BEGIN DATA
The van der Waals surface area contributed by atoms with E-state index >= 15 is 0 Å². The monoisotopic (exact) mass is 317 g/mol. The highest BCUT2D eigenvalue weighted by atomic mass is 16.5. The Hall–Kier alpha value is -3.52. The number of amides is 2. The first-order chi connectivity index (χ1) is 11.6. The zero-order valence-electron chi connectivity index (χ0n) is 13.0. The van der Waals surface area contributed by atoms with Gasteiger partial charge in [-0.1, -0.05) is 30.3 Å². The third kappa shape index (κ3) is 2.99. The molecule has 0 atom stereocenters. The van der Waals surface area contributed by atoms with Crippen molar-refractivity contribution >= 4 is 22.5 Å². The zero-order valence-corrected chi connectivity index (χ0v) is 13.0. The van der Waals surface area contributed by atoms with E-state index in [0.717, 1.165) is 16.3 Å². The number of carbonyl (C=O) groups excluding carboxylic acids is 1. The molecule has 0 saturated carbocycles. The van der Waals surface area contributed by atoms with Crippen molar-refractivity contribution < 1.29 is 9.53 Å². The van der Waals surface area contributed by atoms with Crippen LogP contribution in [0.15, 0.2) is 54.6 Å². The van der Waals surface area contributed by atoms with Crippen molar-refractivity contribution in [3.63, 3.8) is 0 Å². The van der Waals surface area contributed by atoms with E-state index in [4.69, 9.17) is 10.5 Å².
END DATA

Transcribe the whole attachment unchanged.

The van der Waals surface area contributed by atoms with E-state index >= 15 is 0 Å². The monoisotopic (exact) mass is 317 g/mol. The highest BCUT2D eigenvalue weighted by atomic mass is 16.5. The Hall–Kier alpha value is -3.52. The number of amides is 2. The first-order chi connectivity index (χ1) is 11.6. The zero-order valence-electron chi connectivity index (χ0n) is 13.0. The van der Waals surface area contributed by atoms with Gasteiger partial charge in [-0.1, -0.05) is 30.3 Å². The third kappa shape index (κ3) is 2.99. The molecule has 0 atom stereocenters. The van der Waals surface area contributed by atoms with Crippen molar-refractivity contribution >= 4 is 22.5 Å². The zero-order valence-corrected chi connectivity index (χ0v) is 13.0. The van der Waals surface area contributed by atoms with E-state index in [0.717, 1.165) is 16.3 Å². The number of carbonyl (C=O) groups excluding carboxylic acids is 1. The molecule has 0 saturated carbocycles. The van der Waals surface area contributed by atoms with Crippen molar-refractivity contribution < 1.29 is 9.53 Å². The van der Waals surface area contributed by atoms with Crippen LogP contribution in [0.15, 0.2) is 54.6 Å². The van der Waals surface area contributed by atoms with Crippen molar-refractivity contribution in [3.63, 3.8) is 0 Å². The van der Waals surface area contributed by atoms with E-state index in [4.69, 9.17) is 10.5 Å².